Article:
Between 1999-00 and 2008-09, 5.8% of the federal offender deaths were due to homicide, whereas homicide accounted for 2.4% of provincial offender deaths. The homicide rate for incarcerated federal offenders was approximately 24 per 100,000 and 4 per 100,000 for incarcerated provincial offenders. These rates are significantly higher than the national homicide rate of 1.6 per 100,000 people in 2007.[12]

 

[1] Figures from Statistics Canada. http://www.statcan.gc.ca/pub/85-002-x/2012001/article/11715/tbl/tbl04-eng.htm [Accessed 11/2012]

[2] Figures from Statistics Canada. http://www.statcan.gc.ca/pub/85-002-x/2012001/article/11716/tbl/tbl02-eng.htm [accessed 11/2012]

[3] Figures from Statistics Canada. http://www.statcan.gc.ca/pub/85-002-x/2012001/article/11715/tbl/tbl04-eng.htm [Accessed 11/2012]

[4] Figures from Statistics Canada. http://www.statcan.gc.ca/pub/85-002-x/2012001/article/11715/tbl/tbl04-eng.htm [Accessed 11/2012]

[5] Information on federal corrections came from a report titled Corrections and Conditional Release Statistical Overview – 2008 and can be accessed on the CSC website at http://www.securitepublique.gc.ca/res/cor/rep/2008-04-ccrso-eng.aspx#b6 [accessed 02/2010]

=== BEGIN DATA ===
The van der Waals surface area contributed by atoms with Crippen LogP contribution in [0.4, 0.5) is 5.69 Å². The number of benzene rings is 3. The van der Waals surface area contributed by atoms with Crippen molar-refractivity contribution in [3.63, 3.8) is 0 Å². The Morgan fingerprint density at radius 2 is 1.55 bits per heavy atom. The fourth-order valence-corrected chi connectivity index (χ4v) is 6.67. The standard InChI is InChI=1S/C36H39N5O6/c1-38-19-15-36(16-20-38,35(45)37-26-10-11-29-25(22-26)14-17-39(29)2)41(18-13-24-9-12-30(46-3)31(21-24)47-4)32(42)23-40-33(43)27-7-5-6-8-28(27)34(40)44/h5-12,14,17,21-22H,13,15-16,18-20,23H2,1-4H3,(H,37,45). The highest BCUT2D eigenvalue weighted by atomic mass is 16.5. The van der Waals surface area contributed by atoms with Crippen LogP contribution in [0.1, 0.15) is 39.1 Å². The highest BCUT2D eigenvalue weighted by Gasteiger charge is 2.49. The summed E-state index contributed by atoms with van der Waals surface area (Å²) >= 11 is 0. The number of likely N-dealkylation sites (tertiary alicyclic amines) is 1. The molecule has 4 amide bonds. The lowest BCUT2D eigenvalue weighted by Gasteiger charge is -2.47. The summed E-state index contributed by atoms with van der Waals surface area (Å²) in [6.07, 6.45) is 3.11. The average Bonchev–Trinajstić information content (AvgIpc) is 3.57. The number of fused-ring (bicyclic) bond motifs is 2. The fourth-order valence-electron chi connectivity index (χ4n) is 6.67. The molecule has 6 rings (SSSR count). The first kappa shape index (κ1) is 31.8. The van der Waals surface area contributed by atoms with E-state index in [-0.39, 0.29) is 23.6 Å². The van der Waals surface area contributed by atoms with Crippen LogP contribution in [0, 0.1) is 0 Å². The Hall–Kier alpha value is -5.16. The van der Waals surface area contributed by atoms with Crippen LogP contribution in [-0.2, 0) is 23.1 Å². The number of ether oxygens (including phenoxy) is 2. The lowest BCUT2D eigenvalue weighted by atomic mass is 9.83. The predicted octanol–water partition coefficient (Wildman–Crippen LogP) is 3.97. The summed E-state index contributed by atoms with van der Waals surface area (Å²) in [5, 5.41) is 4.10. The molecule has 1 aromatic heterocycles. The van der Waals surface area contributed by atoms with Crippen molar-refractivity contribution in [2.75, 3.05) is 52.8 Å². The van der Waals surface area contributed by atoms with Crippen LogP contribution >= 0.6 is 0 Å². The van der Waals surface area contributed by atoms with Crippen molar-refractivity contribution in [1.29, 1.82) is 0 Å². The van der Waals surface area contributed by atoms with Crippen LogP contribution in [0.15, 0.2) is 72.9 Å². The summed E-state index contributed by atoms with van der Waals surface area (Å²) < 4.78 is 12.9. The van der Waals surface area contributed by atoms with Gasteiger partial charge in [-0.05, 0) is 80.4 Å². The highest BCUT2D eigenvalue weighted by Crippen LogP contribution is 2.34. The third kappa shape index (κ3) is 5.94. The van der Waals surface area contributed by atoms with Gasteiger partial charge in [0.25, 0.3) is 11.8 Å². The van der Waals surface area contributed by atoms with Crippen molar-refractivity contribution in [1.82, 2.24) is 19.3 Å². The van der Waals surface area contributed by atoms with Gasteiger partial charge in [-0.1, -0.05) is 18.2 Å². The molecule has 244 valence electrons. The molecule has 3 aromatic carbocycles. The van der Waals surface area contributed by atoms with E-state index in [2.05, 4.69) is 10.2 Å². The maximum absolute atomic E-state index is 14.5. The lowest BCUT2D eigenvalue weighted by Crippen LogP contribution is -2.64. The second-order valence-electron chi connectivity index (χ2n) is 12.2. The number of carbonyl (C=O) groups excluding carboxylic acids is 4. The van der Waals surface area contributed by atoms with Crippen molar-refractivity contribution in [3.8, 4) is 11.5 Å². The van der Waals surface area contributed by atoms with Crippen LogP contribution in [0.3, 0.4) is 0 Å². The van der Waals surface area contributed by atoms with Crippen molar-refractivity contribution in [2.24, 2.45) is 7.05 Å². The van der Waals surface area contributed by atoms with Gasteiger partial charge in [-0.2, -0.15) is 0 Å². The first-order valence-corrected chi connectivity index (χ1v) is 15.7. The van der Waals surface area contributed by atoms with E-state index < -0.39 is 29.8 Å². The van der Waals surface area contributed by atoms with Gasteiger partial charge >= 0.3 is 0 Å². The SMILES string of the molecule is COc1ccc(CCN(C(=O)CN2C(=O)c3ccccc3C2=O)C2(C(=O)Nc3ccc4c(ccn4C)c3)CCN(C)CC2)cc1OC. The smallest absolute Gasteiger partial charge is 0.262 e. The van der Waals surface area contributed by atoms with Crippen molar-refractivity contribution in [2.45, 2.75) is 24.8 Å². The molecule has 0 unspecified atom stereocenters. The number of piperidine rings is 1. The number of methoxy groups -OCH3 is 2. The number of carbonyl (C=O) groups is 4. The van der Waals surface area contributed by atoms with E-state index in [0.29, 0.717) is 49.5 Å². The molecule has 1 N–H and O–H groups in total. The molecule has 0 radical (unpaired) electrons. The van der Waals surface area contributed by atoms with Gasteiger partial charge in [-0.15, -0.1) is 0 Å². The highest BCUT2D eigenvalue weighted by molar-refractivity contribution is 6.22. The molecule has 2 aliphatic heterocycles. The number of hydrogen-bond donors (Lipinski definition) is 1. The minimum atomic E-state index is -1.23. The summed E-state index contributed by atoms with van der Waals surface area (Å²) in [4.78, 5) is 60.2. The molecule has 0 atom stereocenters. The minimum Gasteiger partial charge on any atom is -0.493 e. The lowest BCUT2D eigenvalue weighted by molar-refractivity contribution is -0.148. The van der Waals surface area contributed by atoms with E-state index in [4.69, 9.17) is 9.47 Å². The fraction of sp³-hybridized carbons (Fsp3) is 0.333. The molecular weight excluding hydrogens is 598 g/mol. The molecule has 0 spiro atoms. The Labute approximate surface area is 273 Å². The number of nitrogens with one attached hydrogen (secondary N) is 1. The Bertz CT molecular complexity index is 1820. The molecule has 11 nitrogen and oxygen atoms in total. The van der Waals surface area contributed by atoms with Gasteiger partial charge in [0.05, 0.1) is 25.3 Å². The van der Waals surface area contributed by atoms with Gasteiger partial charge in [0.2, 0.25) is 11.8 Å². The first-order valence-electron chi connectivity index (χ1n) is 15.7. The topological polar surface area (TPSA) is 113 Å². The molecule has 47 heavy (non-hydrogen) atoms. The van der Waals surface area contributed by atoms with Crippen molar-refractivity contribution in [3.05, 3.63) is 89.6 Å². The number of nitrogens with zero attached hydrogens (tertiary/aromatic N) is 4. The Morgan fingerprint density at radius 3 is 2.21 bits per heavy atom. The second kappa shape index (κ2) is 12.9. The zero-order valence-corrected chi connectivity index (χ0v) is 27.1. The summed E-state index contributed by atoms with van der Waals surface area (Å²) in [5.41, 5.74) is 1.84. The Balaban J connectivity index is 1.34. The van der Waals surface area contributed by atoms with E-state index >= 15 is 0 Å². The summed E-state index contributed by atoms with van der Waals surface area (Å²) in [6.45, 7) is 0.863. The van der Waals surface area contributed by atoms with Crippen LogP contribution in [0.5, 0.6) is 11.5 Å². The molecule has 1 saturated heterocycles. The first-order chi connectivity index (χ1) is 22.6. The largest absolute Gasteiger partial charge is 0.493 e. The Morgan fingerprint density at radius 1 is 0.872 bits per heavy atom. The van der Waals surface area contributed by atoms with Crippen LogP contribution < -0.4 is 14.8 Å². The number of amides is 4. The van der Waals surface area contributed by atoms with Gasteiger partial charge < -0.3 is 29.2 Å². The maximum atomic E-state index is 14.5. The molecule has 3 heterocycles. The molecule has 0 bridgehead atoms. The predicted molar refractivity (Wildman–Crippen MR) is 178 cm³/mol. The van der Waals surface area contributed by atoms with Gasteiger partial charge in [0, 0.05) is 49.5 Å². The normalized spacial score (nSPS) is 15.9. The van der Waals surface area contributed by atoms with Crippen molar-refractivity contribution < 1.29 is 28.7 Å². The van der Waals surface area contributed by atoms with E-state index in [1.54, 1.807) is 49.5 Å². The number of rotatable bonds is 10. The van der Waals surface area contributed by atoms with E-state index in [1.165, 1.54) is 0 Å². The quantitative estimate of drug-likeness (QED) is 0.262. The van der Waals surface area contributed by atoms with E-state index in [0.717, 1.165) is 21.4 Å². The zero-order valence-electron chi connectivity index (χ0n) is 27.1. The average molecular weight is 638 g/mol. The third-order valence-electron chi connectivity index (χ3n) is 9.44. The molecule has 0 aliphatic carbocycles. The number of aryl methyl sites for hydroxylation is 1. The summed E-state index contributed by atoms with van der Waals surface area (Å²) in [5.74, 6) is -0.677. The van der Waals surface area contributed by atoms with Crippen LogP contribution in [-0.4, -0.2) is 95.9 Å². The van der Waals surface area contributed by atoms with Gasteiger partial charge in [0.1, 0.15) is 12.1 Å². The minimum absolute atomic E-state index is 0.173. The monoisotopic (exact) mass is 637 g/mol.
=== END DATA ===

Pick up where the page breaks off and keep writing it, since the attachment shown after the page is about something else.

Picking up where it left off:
[6] Information on federal corrections came from a report titled Corrections and Conditional Release Statistical Overview – 2011 and can be accessed on the CSC website at http://www.securitepublique.gc.ca/res/cor/rep/2011-ccrso-eng.aspx#c5 [accessed 11/2012]

[7] Information on federal corrections came from a report titled Corrections and Conditional Release Statistical Overview – 2011 and can be accessed on the CSC website at http://www.securitepublique.gc.ca/res/cor/rep/2011-ccrso-eng.aspx#c5 [accessed 11/2012]

[8] Information on federal corrections came from a report titled Corrections and Conditional Release Statistical Overview – 2008 and can be accessed on the CSC website at http://www.securitepublique.gc.ca/res/cor/rep/2008-04-ccrso-eng.aspx#b6 [accessed 02/2010]

[9] Somers, Julian M, Cartar, L, Russo, J. Corrections, Health and Human Services: Evidence Based Planning and Evaluation. Simon Fraser University Faculty of Health Sciences. 2008.

[10] Somers, Julian M, Cartar, L, Russo, J. Corrections, Health and Human Services: Evidence Based Planning and Evaluation. Simon Fraser University Faculty of Health Sciences. 2008.

[11]Figures from Statistics Canada. http://www.statcan.gc.ca/pub/85-002-x/2012001/article/11715/tbl/tbl04-eng.htm [Accessed 11/2012]

[12] Information on federal corrections came from a report titled Corrections and Conditional Release Statistical Overview – 2011 and can be accessed on the CSC website at http://www.securitepublique.gc.ca/res/cor/rep/2011-ccrso-eng.aspx#c5 [accessed 11/2012]